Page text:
In the month since Russia’s invasion of Ukraine, Ukrainian President Volodymyr Zelensky has become a global icon. Zelensky, who was elected in 2019 and chose to remain in his country during the assault, is Ukraine’s first Jewish president. His Jewishness, already notable given the nation’s history of antisemitism, has taken on new symbolic importance in light of Russian President Vladimir Putin’s claim that the assault is justified by its goal of “denazification.” Many Jews around the world, some of whose ancestors once lived in Ukraine, have come to identify with Zelensky, who embodies many of the contradictions of post-Soviet Jewishness, and whose attempts to lobby on behalf of his nation—including in a recent speech before the Israeli Knesset—have highlighted questions about the politics of post-Soviet Holocaust memory. On today’s episode, Newsletter Editor David Klion speaks with a panel of writers and contributors to the new Soviet Issue of Jewish Currents—Julia Alekseyeva, Linda Kinstler, and Helen Betya Rubinstein—about Zelensky’s Jewishness and the meaning of Jewish identity in post-Soviet Russia and Ukraine.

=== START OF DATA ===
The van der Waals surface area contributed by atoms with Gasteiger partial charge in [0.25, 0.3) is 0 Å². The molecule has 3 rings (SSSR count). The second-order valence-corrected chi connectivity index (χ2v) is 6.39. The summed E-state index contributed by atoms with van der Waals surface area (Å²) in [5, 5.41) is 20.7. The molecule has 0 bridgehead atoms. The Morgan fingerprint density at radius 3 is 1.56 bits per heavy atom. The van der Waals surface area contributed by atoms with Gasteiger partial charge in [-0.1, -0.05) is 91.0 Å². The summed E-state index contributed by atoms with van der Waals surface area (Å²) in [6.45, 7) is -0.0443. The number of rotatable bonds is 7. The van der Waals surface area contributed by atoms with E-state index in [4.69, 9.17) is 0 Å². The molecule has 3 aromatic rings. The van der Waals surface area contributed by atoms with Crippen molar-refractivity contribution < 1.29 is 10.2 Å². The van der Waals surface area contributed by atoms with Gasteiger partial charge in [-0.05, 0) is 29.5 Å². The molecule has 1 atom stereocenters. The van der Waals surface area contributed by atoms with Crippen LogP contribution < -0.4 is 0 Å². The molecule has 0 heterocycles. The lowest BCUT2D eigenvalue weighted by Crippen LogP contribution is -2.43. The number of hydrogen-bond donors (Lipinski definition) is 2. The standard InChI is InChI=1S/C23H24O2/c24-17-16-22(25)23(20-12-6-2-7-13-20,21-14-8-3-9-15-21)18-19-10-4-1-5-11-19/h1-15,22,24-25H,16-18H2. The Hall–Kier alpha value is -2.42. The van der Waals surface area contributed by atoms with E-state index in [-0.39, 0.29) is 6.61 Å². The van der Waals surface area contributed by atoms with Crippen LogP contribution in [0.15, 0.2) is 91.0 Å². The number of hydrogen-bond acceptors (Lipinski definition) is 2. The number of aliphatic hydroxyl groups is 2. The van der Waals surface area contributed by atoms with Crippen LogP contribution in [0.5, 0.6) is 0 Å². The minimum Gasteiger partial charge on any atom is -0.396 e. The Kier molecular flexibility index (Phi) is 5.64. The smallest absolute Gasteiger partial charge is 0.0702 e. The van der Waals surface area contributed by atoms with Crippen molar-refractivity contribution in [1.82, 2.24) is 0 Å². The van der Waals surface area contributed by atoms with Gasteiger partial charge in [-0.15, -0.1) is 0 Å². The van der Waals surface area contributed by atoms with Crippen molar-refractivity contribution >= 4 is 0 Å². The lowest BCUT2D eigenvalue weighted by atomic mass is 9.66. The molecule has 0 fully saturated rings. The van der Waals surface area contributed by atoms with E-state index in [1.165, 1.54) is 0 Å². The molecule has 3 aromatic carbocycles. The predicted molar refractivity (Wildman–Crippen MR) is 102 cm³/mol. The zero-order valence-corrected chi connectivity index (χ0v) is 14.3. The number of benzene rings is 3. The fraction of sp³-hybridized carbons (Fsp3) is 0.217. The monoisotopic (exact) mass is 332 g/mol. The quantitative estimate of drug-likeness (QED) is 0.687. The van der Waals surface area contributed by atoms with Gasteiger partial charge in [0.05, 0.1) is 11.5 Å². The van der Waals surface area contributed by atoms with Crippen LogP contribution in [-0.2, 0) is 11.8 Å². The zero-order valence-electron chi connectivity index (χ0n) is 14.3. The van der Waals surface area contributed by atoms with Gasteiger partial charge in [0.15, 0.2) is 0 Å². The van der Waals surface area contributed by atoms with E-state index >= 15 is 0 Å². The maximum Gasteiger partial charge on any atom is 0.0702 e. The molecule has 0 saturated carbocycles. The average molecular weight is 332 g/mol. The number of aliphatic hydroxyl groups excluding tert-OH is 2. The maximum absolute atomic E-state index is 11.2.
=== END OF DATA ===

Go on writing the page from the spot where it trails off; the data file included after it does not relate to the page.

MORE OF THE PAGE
Books, Articles, TV Shows, and Podcasts Mentioned:
“Our Oligarch” by David Klion
“The Many Oblivions of Babi Yar” by Linda Kinstler
Soviet Daughter: A Graphic Revolution by Julia Alekseyeva
Thanks to Jesse Brenneman for producing and to Nathan Salsburg for the use of his song “VIII (All That Were Calculated Have Passed).”